15 May 2006

Carl Phillips

[from Carl Phillips's Riding Westward]


There’s a meadow I can’t stop coming back to, any
more than I can stop calling it a sacred grove—isn’t
that was it was, once? A lot of resonance, trees asway
with declarations whose traced-on-the-air patterns
the grasses also traced, more subtly, below. As for
strangers: yes, and often, and—with few exceptions—
each desperate either to win back some kingdom he’d
lost, or to be, if only briefly, for once free of one. I did
what I could for them. They did—what they did . . . It was
as if we were rescuable, and worth rescuing, both, and
the gods had noticed this—it was as if there were gods—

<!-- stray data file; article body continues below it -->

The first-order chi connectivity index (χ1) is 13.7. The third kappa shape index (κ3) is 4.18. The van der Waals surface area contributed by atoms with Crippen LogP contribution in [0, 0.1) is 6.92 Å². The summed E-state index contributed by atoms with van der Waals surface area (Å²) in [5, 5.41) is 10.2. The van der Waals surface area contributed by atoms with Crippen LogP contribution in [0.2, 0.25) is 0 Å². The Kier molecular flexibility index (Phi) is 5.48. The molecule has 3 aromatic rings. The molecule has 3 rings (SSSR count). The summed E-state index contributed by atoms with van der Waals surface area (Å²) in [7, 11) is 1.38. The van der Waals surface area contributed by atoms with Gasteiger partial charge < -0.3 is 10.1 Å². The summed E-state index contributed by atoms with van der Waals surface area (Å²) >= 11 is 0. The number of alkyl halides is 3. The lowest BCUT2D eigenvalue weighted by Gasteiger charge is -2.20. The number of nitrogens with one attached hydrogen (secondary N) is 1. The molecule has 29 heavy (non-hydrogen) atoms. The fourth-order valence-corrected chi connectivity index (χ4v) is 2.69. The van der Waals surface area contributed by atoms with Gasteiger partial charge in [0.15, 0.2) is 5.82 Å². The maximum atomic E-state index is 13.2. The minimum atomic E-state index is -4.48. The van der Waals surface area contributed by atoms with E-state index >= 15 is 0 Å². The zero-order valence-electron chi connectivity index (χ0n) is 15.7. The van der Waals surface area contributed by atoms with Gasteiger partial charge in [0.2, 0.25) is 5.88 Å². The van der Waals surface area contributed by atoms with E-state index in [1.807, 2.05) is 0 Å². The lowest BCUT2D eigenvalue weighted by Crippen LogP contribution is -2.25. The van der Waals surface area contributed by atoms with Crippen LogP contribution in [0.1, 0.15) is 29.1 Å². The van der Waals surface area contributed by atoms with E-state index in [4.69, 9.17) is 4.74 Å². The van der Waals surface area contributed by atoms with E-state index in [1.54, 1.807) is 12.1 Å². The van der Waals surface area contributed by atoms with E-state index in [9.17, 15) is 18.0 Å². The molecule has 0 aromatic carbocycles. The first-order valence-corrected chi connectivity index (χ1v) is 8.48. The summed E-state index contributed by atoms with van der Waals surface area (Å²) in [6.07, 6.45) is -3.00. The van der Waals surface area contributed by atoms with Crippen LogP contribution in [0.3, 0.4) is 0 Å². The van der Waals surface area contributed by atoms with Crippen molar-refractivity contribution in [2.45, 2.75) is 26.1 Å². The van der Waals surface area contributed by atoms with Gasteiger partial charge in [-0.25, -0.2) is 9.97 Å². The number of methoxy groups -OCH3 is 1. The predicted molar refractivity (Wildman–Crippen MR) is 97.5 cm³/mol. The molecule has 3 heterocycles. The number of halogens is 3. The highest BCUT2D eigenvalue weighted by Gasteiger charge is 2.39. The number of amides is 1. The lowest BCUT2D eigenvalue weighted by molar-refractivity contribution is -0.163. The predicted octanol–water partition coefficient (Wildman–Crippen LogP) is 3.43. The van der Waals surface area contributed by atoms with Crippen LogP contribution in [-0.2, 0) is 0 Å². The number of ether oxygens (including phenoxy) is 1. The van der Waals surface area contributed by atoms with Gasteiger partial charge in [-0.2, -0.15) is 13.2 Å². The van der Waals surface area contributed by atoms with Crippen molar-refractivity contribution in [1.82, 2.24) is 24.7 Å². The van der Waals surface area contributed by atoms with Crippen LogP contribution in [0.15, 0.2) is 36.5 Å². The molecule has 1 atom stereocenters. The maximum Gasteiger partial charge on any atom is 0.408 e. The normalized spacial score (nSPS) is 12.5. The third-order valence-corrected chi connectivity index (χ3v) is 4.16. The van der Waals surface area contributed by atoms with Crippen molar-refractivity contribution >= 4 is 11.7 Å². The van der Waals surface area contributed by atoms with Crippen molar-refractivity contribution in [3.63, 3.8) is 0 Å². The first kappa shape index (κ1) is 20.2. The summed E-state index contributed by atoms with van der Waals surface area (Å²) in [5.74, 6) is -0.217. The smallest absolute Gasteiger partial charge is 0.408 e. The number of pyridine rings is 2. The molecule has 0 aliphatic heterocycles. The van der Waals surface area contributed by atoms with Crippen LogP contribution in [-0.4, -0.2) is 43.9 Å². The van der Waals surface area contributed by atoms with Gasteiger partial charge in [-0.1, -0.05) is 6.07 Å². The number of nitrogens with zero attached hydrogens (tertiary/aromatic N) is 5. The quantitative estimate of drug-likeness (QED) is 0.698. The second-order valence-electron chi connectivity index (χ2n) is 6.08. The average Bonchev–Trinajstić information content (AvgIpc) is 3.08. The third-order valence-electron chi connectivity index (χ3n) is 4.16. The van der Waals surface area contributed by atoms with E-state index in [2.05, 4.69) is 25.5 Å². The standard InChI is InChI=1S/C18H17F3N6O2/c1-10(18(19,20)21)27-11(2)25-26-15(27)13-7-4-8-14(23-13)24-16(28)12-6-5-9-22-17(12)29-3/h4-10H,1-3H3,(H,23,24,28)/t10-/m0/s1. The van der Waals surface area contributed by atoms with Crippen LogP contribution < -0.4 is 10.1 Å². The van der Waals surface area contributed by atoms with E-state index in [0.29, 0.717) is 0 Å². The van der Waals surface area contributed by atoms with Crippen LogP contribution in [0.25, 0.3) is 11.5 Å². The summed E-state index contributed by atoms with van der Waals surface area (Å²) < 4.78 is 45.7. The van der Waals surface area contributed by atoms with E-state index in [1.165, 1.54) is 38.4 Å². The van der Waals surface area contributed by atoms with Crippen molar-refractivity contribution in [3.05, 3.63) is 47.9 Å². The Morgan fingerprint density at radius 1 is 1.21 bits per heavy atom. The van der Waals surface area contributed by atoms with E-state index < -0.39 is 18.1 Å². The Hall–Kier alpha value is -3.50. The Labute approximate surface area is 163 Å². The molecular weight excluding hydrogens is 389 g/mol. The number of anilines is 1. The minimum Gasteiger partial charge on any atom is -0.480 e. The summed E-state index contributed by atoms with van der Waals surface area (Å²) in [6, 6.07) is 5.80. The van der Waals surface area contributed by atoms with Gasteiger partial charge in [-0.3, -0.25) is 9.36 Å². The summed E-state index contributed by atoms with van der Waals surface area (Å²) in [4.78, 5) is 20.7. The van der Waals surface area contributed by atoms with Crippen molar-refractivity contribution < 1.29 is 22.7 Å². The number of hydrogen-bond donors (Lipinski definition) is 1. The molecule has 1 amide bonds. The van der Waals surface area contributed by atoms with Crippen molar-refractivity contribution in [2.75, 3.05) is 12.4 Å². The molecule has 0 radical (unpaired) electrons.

and the sky meanwhile crowning every part of it, blue,
a blue crown . . . There’s a meadow I still go back to. It’s
just a meadow—with, sometimes, a stranger, passing
through, the occasional tenderness, a hand to my chest,
resting there, making me almost want to touch something,
someone back. I can feel all the wrecked birds—lying
huddled, slow-hearted, like so many stunned psalms,
against each other—start to stir inside me, their bits of
song giving way again to the usual questions: Why not
stay awhile here forever?
and Isn’t this what you keep
coming for?
and Is it? I’m tired of their questions. I’m
tired, I say to them—as, with all the sluggishness at first
of doing a thing they’d forgotten how to do, or forgotten
to want to, or had only hoped to forget, they indifferently
open, spread wide their interrogative, gray wings—

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